What Warren Buffett sees in Japan
Warren Buffett's Berkshire Hathaway group has spent $6bn on stakes in five Japanese trading houses, despite other investors souring on the world’s third-biggest economy.
Not for the first time, Warren Buffett is swimming against the tide, says Mike Bird in The Wall Street Journal. Early this month his Berkshire Hathaway group spent $6bn acquiring stakes in five Japanese trading houses. Yet data shows that other foreigners have been souring on the world’s third-biggest economy.
However, Shinzo Abe, who took office in 2012 and has just resigned, leaves Japan’s markets better than he found them, says The Economist. Lower corporate taxes and a depreciating yen gave a much-needed boost to shaky corporate profits, while reforms to corporate governance have made Japanese managers more responsive to the needs of shareholders. The Topix index has gained more than 82% since he took office. Reforms in Japanese markets have been overshadowed by the dominance of US-listed tech stocks, says Andrew Bary in Barron’s. The country is “more like Germany than the US”, explains Masakazu Takeda of Sparx Asset Management. Japan’s real speciality is its “high-quality industrial businesses”, such as carmaker Toyota and air conditioning supplier Daikin Industries.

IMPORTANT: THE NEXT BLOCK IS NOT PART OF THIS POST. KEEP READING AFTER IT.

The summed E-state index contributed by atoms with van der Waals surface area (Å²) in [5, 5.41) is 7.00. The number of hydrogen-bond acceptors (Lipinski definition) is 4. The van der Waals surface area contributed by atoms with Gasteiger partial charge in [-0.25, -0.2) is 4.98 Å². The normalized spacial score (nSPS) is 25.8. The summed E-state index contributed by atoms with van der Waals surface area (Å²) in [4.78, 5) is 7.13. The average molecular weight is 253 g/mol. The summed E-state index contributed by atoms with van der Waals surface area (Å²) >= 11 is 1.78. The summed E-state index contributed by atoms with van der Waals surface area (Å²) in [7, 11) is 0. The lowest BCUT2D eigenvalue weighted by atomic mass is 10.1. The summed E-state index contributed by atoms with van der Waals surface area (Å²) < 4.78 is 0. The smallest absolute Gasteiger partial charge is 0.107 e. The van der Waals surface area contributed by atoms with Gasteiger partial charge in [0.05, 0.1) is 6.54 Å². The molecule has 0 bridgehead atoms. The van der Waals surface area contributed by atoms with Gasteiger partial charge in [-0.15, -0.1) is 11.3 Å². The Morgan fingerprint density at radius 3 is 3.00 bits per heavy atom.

The dominance of these sectors has fed a perception that Japan is not a “sexy” investment, Nicholas Weindling of the JPMorgan Japanese investment trust tells Jeff Prestridge in The Mail on Sunday. But there are plenty of exciting growth companies. GMO Payment Gateway, an electronic payment specialist, and robotics business Keyence offer exposure to key secular growth trends. Moreover, on a cyclically adjusted price/earnings ratio of 19.4 the market looks reasonably valued. For British income seekers weary of the FTSE dividend axe, a 2.4% average dividend yield backed up by robust balance sheets looks especially appealing.